New PCORI – AMOR-IPAT Grant Proposal

On May 6th, three medical centers (the Hershey Medical Center [Hershey, Pa], Pinnacle Health [Harrisburg, Pa] and Wright State University [Dayton, Pa]) submitted a grant application to the Patient Centered Outcomes Research Institute (PCORI). Titled “A Three-institution Randomized Clinical Trial of the Active Management of Risk in Pregnancy at Term,” the grant proposes to investigate the use of AMOR-IPAT in a 3-year, multi-site, Randomized Clinical Trial (RCT). If approved, the project will begin in December of 2014 or January 2015. The goal of the proposed project is to see if risk-based “non-indicated” (i.e. “proactive”) labor induction, as compared to expectant management, might decrease the frequency and severity of maternal and neonatal childbirth complications (see Table 1 – a short list).

Table 1. Childbirth Complications: Maternal and Neonatal

  • Maternal Death (rare)
  • Neonatal Death (>1:1000)
  • Maternal ICU Admission (rare)
  • Neonatal ICU Admission (1:10)
  • Cesarean Delivery (1:3)
  • Major Perineal Injury (1:20)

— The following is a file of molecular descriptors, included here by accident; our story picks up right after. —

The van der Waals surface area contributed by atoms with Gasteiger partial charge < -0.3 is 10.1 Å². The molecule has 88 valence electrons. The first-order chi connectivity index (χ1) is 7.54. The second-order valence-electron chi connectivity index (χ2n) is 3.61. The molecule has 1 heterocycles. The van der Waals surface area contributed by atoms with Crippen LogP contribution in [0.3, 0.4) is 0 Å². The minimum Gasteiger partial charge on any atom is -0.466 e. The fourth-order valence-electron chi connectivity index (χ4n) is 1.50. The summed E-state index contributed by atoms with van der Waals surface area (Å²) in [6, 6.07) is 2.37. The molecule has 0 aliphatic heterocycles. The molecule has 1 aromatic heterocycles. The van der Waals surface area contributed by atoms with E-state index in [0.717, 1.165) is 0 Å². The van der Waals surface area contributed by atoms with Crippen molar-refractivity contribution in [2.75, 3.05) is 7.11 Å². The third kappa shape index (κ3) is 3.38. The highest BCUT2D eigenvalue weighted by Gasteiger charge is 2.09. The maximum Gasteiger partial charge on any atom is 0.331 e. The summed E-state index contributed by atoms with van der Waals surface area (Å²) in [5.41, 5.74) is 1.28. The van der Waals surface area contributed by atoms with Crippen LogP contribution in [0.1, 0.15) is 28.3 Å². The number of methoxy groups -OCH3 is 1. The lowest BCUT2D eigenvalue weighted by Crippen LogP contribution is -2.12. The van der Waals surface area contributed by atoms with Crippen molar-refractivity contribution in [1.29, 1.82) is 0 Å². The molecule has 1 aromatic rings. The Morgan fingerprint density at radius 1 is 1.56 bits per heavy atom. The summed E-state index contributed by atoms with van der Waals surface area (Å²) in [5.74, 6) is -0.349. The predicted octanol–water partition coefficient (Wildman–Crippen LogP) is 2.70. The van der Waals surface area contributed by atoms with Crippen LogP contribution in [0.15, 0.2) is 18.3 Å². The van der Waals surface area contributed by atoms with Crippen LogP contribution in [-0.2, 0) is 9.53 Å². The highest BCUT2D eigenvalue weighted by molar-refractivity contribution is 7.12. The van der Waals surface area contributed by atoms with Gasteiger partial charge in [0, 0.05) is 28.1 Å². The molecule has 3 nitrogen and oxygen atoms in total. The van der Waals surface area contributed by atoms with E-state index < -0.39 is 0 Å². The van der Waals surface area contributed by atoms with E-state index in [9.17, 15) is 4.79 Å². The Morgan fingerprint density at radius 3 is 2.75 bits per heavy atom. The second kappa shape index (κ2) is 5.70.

• Excessive Blood Loss [Hemorrhage] (1:50)
  • Severe Maternal Hypertension (Pre-Eclampsia)

The new method of care involves the use of common pregnancy risk factors to estimate, for each patient, the optimal time of delivery. If a pregnant woman has not developed spontaneous labor by the end of this optimal time, then she is offered labor induction (she is not required to be induced, but she will be induced if she desires or agrees to be induced). Hence, the study will investigate whether more frequent use of risk-based labor induction is beneficial or harmful. All previous studies of AMOR-IPAT have suggested that the more frequent use of risk-based “non-indicated” labor induction is beneficial (see Table 2). However, despite this evidence, most people believe that the use of labor induction increases the risk of adverse birth outcomes. If approved, the proposed study should help to determine the impact of the increased use of proactive labor induction on term childbirth outcomes. The study will involve 600 pregnancies over 3 years. The requested budget for the study is 2 million dollars.

AMOR-IPAT vs Current Standard of Care Research Findings




As noted on its website, “The Patient-Centered Outcomes Research Institute (PCORI) is authorized by Congress to conduct research to provide information about the best available evidence to help patients and their health care providers make more informed decisions. PCORI’s research is intended to give patients a better understanding of the prevention, treatment and care options available, and the science that supports those options.”

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